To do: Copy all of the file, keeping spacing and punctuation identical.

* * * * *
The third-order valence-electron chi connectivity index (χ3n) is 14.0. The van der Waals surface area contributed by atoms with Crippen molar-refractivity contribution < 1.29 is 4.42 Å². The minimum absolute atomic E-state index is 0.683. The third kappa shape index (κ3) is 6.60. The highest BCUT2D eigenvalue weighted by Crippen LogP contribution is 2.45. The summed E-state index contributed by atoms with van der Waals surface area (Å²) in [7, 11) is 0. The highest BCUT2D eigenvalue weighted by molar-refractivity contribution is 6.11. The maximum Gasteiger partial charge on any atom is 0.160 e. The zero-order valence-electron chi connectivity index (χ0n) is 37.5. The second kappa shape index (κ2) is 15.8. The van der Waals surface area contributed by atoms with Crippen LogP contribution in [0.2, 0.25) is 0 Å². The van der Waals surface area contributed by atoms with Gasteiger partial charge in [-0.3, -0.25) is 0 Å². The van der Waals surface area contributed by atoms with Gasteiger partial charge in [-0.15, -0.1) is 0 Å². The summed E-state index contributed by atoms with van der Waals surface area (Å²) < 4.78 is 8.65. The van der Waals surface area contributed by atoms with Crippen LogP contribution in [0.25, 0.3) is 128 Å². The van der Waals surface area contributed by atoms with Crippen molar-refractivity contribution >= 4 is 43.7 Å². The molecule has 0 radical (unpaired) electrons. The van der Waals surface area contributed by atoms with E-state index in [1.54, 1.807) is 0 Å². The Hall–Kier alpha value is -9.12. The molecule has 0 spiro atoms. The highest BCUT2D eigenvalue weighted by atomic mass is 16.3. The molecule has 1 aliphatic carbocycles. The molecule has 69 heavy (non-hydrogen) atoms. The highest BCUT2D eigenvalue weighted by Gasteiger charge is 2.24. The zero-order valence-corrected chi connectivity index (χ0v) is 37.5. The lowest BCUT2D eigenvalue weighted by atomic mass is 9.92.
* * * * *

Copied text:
The third-order valence-electron chi connectivity index (χ3n) is 14.0. The van der Waals surface area contributed by atoms with Crippen molar-refractivity contribution < 1.29 is 4.42 Å². The minimum absolute atomic E-state index is 0.683. The third kappa shape index (κ3) is 6.60. The highest BCUT2D eigenvalue weighted by Crippen LogP contribution is 2.45. The summed E-state index contributed by atoms with van der Waals surface area (Å²) in [7, 11) is 0. The highest BCUT2D eigenvalue weighted by molar-refractivity contribution is 6.11. The maximum Gasteiger partial charge on any atom is 0.160 e. The zero-order valence-electron chi connectivity index (χ0n) is 37.5. The second kappa shape index (κ2) is 15.8. The van der Waals surface area contributed by atoms with Crippen LogP contribution in [0.2, 0.25) is 0 Å². The van der Waals surface area contributed by atoms with Gasteiger partial charge in [-0.3, -0.25) is 0 Å². The van der Waals surface area contributed by atoms with Gasteiger partial charge in [-0.15, -0.1) is 0 Å². The summed E-state index contributed by atoms with van der Waals surface area (Å²) < 4.78 is 8.65. The van der Waals surface area contributed by atoms with Crippen LogP contribution in [0.25, 0.3) is 128 Å². The van der Waals surface area contributed by atoms with Crippen molar-refractivity contribution >= 4 is 43.7 Å². The molecule has 0 radical (unpaired) electrons. The van der Waals surface area contributed by atoms with E-state index in [1.54, 1.807) is 0 Å². The Hall–Kier alpha value is -9.12. The molecule has 0 spiro atoms. The highest BCUT2D eigenvalue weighted by atomic mass is 16.3. The molecule has 1 aliphatic carbocycles. The molecule has 69 heavy (non-hydrogen) atoms. The highest BCUT2D eigenvalue weighted by Gasteiger charge is 2.24. The zero-order valence-corrected chi connectivity index (χ0v) is 37.5. The lowest BCUT2D eigenvalue weighted by atomic mass is 9.92.